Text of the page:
Glastonbury

The Avalon of Marion Zimmer Bradley, place of King Arthurs adventures, entry to the fairy kingdom, holy wells, ruines of the Glastonbury Abbey, legends around a hawthorn bush. I am truely delighted to spend time here. It feels like a happy place to me, friendly and enchanting. I started writing this post earlier, but here I am on my last day, only now ready to share some of what I experienced in and around Glastonbury. 9 days of glorious sunshine, though quite cold for the last few days. I learnt to keep myself warm while spending most of the daytime outside walking and wandering. My base was a lovely airbnb room not far from the center of Glastonbury. Here I spent the evenings reading up on the stories around King Arthur, the history of the Abbey and mostly on ley lines in the internet. So much information to digest.

On my first day I was drawn to the remains of the Glastonbury Abbey, and the surrounding gardens. The story goes that here one of the very first Christian Churches was built by St. Joseph of Arimathea, the uncle of Jesus. The church emanated such a holyness that it attracted people from near and far. It was built from wood and was destroyed in a fire in 1184 along with the Abbey buildings. Today there are remains of the Chapel St. Mary that was built on the foundations of the old church. The holyness is still there. I saw young people sit on the bench and take their shoes off to connect to the grass, I copied them and it felt like being connected to a flow of energy, refueling on joy and wellbeing. It feels timeless, joy and wellbeing must have always bubbled up there, even before any churches were built.

I spent a few hours in the garden around the ruins of the old Abbey, walked beneath the many different kinds of trees and rested in a lovely orchard. A few days later I spent another afternoon in the garden near the ruins. In the meantime I had read about the ley lines or better maybe to call them lines of earth energy that run through the Abbey garden. These particular energy lines start in Cornwall and flow in a more or less straight line through to Hopton-on-Sea on the Norfolk coast. Dowsers have detected two distinct energies, one fairly strong and the other softer and calmer. On the current of the stronger energy line churches named after St. Michael can be found, often set on hills. On the current of the softer energy line the churches are more often dedicated to St. Mary. So the energy lines are called St. Michael and St. Mary respectively. Knowledge about this is assumed to have been around for thousands of years. In the Abbey garden the St. Michael and St. Mary line are supposed to cross each other. Starting in Cornwall they kind of dance with each other and cross at certain points. I tried to sense where they are flowing and did not get very far. I spent some time on a bench where I could feel the strongest flow of the joy and wellbeing energy. Dowsing might be the next skill I want to learn.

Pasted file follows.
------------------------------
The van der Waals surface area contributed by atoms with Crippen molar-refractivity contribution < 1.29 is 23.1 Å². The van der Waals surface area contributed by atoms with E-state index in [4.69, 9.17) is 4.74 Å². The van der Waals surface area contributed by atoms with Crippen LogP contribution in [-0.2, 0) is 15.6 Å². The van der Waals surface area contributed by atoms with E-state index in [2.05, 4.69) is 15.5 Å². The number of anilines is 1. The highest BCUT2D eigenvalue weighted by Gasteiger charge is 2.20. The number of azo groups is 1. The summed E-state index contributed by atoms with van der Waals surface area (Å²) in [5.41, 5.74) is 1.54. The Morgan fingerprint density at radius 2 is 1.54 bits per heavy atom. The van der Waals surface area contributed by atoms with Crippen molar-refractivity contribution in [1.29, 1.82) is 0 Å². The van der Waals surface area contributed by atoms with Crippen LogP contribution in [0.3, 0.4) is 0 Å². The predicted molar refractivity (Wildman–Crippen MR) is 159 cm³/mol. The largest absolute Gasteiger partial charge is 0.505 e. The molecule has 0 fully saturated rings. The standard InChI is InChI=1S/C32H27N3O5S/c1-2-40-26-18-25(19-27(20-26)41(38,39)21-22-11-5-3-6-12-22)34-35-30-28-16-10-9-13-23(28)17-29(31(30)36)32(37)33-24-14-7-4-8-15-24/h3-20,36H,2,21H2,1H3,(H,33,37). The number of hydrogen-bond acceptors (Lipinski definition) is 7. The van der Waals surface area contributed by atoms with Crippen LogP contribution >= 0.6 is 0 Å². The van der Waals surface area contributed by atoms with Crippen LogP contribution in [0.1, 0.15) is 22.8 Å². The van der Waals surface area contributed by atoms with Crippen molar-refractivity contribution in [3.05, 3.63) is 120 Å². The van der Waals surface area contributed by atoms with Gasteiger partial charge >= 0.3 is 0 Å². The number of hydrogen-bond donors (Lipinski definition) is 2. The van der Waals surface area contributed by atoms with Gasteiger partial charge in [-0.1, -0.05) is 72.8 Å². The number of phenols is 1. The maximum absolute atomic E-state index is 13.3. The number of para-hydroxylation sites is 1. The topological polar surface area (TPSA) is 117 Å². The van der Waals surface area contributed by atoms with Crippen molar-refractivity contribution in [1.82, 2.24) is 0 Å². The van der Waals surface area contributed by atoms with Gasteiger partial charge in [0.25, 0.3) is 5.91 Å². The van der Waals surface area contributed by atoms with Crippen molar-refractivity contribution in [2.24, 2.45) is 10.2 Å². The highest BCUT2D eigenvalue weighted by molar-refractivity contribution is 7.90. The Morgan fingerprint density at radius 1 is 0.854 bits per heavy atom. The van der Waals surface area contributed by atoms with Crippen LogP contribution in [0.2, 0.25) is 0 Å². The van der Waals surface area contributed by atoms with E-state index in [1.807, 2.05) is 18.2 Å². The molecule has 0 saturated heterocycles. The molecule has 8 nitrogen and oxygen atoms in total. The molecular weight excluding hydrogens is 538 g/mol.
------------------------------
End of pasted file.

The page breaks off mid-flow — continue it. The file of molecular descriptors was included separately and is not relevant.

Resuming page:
On my second day I walked up the Tor, Tor is an old word for hill. This hill would be the old Isle of Avalon I assume. A few thousand years ago the land around the Tor was mostly under water and only through drainage the land has dried over many many years. On the Tor a tower, part of a church call after St. Michael, is standing. Today I walked up to the Tor again, however could only stay briefly with strong and cold (-2 degrees) winds.

At the foot of the hill, the Challice Gardens with a sacred well with healing waters can be visited. According to legend Joseph of Arimathea burried the holy grail here, the grail which was used in the last supper and in which he collected Jesus’ blood. One can decide if the coloring of the stones over which the water runs comes from Jesus’ blood or from the high iron content of the water.

And beside many more, another meaning place in Glastonbury is the Wearyall Hill, where the same Joseph planted his walking staff and it started to grow into a Hawthorn tree, the sacred Glastonbury thorn tree. This particular thorn tree used to bloom twice a year, around Easter and Christmas. I was wondering if the legends hold some truth and yes, maybe they do. And maybe the more important part is that through the legends a connection is made between the Middle East or more specifically Jerusalem and this part of the Earth. This is a special place, not because of the legends, but beyond the legends.

When looking out from the Tor enjoying the excellent views over Somerset and the surrounding fields and small towns something caught my attention. The street to one side of Wearyall hill, which is situated opposite of the Tor with some of the town of Glastonbury in between. I wandered along the street a few times since I discovered it and found the most beautiful energy there. It is called Roman Way, so most probably built back in those times, it crosses the hill on the southern side so that the houses get the full warmth and power of the sun. It felt like an area of richness and clarity, the soil, the plants, the houses. I would want to live here if I chose to live in Glastonbury. And I started to be poetic up there. And marvelling how the people in the older time knew so well to built in partnership with the landscape which benefited both, the people living there and the landscape.

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